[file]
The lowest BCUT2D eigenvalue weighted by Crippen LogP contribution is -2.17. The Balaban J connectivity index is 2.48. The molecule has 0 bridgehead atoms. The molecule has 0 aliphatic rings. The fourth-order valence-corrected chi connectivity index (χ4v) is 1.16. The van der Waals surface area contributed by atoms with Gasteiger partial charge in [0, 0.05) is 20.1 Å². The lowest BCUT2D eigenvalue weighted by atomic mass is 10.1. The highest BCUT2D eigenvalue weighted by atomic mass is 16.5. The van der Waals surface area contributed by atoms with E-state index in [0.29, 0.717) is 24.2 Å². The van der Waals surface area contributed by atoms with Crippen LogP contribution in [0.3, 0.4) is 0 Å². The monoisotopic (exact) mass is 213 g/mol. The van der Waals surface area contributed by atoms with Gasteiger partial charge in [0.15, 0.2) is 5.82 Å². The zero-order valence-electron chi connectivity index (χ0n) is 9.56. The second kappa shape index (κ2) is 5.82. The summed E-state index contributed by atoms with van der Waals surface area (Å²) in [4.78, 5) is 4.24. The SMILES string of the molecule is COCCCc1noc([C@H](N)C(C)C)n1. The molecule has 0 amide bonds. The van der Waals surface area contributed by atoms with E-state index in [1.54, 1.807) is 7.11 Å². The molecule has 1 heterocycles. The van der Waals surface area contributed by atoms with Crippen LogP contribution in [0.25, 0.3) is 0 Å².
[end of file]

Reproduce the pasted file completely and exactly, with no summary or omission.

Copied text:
The lowest BCUT2D eigenvalue weighted by Crippen LogP contribution is -2.17. The Balaban J connectivity index is 2.48. The molecule has 0 bridgehead atoms. The molecule has 0 aliphatic rings. The fourth-order valence-corrected chi connectivity index (χ4v) is 1.16. The van der Waals surface area contributed by atoms with Gasteiger partial charge in [0, 0.05) is 20.1 Å². The lowest BCUT2D eigenvalue weighted by atomic mass is 10.1. The highest BCUT2D eigenvalue weighted by atomic mass is 16.5. The van der Waals surface area contributed by atoms with E-state index in [0.29, 0.717) is 24.2 Å². The van der Waals surface area contributed by atoms with Crippen LogP contribution in [0.3, 0.4) is 0 Å². The monoisotopic (exact) mass is 213 g/mol. The van der Waals surface area contributed by atoms with Gasteiger partial charge in [0.15, 0.2) is 5.82 Å². The zero-order valence-electron chi connectivity index (χ0n) is 9.56. The second kappa shape index (κ2) is 5.82. The summed E-state index contributed by atoms with van der Waals surface area (Å²) in [4.78, 5) is 4.24. The SMILES string of the molecule is COCCCc1noc([C@H](N)C(C)C)n1. The molecule has 0 amide bonds. The van der Waals surface area contributed by atoms with E-state index in [1.54, 1.807) is 7.11 Å². The molecule has 1 heterocycles. The van der Waals surface area contributed by atoms with Crippen LogP contribution in [0.25, 0.3) is 0 Å².